HomeRoast Digest


Topic: Best way to store ground coffee? (10 msgs / 294 lines)
1) From: Darren Conrad
Thanks to all for their suggestions on the best way to degas fresh roasted
beans.  It sounds like the method I am using is consistent with most folks
(glass mason jars, grind and drink it all within a few days of roasting
anyway!)
Now, for a question that may make some of you shudder: how to best store coffee
beans that have been ground?  Here's my dilema, I'd like to send some of my
home roast to family and friends as gifts, but some of them don't own a
grinder.  I'd hate to send some nice beans to my Mom, for example, only to
learn that she snuck into the Safeway and used their nasty grinder right after
someone ground some Irish Cream beans >YUCK<.  My Mother-in-law has been known
to use her blender as well!
I'm thinking the vaccum bags are going to be the best method and obviously the
flavor will be a far cry from freshly ground, but better than the "brick"
coffee they drink now.  Should I also consider the Fresh Paks (Oxygen
absorbers) in the vacuum bags and where can I locate these?
Thanks again for your advice!
Darren
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2) From: Jim Garlits
I don't give ground beans to anyone.  The whole point is to get the freshest
cup you can, and you just can't do that unless you grind right before you
brew.  IMHO, even the cheapest Mr. Coffee blade grinder is going to give you
a better cup than grinding it with a high end burr and letting it sit.  So,
to
"But I don't have a grinder."
    you reply
"Walmart.  Coffee aisle, they're only fifteen bucks."
Or else buy them one as a gift and throw it in a bag with the fresh beans.
But thats just me.
Jim G.

3) From: Gary Zimmerman
That's what I'd do too.  Just buy 'em a grinder.  They'll be amazed at the 
difference fresh grinding makes, even if they just buy Starbucks beans for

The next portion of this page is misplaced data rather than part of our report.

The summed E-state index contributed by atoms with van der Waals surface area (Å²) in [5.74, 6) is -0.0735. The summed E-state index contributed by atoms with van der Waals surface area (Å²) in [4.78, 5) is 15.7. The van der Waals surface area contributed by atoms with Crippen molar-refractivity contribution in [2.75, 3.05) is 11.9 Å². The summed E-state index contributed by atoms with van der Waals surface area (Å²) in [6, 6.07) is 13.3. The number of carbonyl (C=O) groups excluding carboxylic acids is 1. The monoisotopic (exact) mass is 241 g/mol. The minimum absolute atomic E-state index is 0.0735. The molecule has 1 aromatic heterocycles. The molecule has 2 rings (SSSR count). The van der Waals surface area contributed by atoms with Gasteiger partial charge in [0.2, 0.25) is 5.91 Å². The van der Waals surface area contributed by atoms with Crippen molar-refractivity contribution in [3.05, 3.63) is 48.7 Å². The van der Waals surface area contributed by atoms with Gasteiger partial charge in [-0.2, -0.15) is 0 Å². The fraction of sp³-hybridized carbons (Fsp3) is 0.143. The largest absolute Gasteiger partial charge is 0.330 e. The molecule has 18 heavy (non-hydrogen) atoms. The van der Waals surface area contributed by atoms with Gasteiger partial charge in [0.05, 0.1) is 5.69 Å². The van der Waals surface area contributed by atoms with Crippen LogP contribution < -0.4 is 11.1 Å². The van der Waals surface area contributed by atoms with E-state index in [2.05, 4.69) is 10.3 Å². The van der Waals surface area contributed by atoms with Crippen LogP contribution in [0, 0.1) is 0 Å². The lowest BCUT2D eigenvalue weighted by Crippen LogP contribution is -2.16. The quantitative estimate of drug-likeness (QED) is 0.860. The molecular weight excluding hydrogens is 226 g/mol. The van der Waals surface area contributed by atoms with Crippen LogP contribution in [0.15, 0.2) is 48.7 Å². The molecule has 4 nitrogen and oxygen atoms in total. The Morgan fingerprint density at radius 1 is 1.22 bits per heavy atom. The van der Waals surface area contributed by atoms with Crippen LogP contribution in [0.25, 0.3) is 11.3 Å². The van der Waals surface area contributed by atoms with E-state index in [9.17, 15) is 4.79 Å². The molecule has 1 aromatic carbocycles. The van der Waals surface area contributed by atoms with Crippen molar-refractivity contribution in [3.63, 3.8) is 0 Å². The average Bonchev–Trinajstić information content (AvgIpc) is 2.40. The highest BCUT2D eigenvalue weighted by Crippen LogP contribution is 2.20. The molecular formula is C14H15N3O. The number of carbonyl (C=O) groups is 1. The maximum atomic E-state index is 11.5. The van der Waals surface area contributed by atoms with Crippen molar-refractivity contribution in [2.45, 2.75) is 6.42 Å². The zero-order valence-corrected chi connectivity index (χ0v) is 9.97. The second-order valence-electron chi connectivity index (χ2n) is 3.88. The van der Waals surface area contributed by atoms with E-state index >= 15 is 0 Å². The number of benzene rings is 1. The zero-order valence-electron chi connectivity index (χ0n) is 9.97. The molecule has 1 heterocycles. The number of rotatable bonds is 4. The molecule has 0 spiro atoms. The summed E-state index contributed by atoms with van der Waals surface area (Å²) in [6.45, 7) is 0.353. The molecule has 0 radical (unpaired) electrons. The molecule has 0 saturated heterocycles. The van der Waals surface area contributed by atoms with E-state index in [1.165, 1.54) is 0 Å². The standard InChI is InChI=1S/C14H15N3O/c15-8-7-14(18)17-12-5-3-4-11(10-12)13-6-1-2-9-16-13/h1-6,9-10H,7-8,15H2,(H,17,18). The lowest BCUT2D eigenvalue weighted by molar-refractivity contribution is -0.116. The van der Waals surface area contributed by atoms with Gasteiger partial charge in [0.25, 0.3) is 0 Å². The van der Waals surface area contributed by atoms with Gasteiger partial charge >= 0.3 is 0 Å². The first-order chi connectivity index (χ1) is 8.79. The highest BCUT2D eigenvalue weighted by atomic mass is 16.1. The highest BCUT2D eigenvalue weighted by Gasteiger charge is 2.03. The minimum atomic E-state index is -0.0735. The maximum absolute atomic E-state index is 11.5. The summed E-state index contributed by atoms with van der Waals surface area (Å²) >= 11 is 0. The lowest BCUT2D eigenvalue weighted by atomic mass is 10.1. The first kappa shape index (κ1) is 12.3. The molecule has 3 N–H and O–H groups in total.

everyday use.  Beats Folgers... unless they've gotten used to Folgers and 
think that's great coffee.
-- garyZ
<Snip>
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4) From: Irene and Lubos Palounek
"Best way to store ground coffee?" is a question in the category:
"Best way to store boiling water" if someone wants to boil eggs in few days
and does not have a source of heat, or
"Best way to store freshly whipped cream"
"Best way to store nicely blazing fire in a fireplace"
"Best way to store ice cream in hot weather without an ice box or
refrigerator"
"Best way to store fresh hot sup in freezing weather"
"Best way to store a snowman over hot summer"
There are many things that you just don't store if you want to keep them
fresh and nice.
---
-- "But I don't have a grinder."
-- you reply:
-- "Wal-Mart.  Coffee aisle, they're only fifteen bucks."
-- Or else buy them one as a gift and throw it in a bag with the fresh
beans.
-- But that's just me...
wrote Jim.
It is not just you, Jim.  I believe that what 99.9% plus of CSA people would
do.
If you consider the money you spend on the coffee and packing material and
box and shipping and consider the time you spend ... the cost of a low-en
coffee grinder is negligible. I would go to Wal-Mart and buy a grinder for
each of your friends whom you want to give coffee if they don't have a
grinder. I would add a note that, if they want further improve the taste,
they should buy a  burr grinder with few suggestions.
If you do not want to do that -- I would forget about giving home-roasted
coffee at all. Giving fresh roasted coffee already ground is like sending
somebody freshly baked home bread -- put it in the mailbox late evening
before the weekend, so that in some ten days they will taste your freshly
baked home bread. (You may even add some butter to spread on the bread.)
Regards, Lubos
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5) From: Rick Farris
Darren wrote:
<Snip>
Actually, assuming your family is drinking filter-drip coffee, they're way
better off using a blender than for you to pre-grind the coffee.
And for those close to you, one of those little whirly coffee-grinders
(often available for less than $20) would make a nice go-along gift to
present with your coffee...
-- Rick
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6) From: John
Darren,
I used FoodSaver vacuum bags ONCE to ship ground beans to friends. The
coffee was "Wonderful" according to them - but then they buy commercial
coffee!  We subsequently bought them a whirly blade "grinder" and send
them whole beans now. They claim there is little or no difference.
But... they buy commercial coffee :O)
On Mon, 2002-10-14 at 10:56, Darren Conrad wrote:
<Snip>